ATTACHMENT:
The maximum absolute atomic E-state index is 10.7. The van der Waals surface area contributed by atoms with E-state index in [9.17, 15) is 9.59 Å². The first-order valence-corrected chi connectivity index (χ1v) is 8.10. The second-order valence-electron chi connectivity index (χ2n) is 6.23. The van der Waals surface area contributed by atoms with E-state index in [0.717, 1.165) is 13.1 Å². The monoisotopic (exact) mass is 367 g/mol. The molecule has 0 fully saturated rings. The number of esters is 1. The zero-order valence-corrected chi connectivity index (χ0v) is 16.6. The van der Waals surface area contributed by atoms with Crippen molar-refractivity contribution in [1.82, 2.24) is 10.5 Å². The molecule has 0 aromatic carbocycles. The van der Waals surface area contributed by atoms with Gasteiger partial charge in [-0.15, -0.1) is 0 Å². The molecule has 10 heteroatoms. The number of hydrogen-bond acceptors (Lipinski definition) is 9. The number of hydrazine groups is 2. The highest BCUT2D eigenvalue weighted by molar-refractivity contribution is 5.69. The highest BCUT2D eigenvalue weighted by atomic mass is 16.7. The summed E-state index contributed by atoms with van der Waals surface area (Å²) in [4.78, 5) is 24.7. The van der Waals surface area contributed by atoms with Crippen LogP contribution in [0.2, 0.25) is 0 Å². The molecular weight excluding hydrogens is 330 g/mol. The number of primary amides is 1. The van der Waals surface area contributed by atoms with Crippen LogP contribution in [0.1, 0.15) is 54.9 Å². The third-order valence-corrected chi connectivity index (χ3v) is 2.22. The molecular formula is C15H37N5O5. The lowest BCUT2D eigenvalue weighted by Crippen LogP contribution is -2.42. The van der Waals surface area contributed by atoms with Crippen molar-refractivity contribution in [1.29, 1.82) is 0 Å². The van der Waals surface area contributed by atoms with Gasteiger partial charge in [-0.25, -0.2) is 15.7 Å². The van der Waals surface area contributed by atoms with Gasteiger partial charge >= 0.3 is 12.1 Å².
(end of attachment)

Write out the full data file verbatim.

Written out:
The maximum absolute atomic E-state index is 10.7. The van der Waals surface area contributed by atoms with E-state index in [9.17, 15) is 9.59 Å². The first-order valence-corrected chi connectivity index (χ1v) is 8.10. The second-order valence-electron chi connectivity index (χ2n) is 6.23. The van der Waals surface area contributed by atoms with E-state index in [0.717, 1.165) is 13.1 Å². The monoisotopic (exact) mass is 367 g/mol. The molecule has 0 fully saturated rings. The number of esters is 1. The zero-order valence-corrected chi connectivity index (χ0v) is 16.6. The van der Waals surface area contributed by atoms with Crippen molar-refractivity contribution in [1.82, 2.24) is 10.5 Å². The molecule has 0 aromatic carbocycles. The van der Waals surface area contributed by atoms with Gasteiger partial charge in [-0.15, -0.1) is 0 Å². The molecule has 10 heteroatoms. The number of hydrogen-bond acceptors (Lipinski definition) is 9. The number of hydrazine groups is 2. The highest BCUT2D eigenvalue weighted by molar-refractivity contribution is 5.69. The highest BCUT2D eigenvalue weighted by atomic mass is 16.7. The summed E-state index contributed by atoms with van der Waals surface area (Å²) in [4.78, 5) is 24.7. The van der Waals surface area contributed by atoms with Crippen LogP contribution in [0.2, 0.25) is 0 Å². The molecular weight excluding hydrogens is 330 g/mol. The number of primary amides is 1. The van der Waals surface area contributed by atoms with Crippen LogP contribution in [0.1, 0.15) is 54.9 Å². The third-order valence-corrected chi connectivity index (χ3v) is 2.22. The molecular formula is C15H37N5O5. The lowest BCUT2D eigenvalue weighted by Crippen LogP contribution is -2.42. The van der Waals surface area contributed by atoms with Crippen molar-refractivity contribution in [1.29, 1.82) is 0 Å². The van der Waals surface area contributed by atoms with Gasteiger partial charge in [-0.25, -0.2) is 15.7 Å². The van der Waals surface area contributed by atoms with Gasteiger partial charge >= 0.3 is 12.1 Å².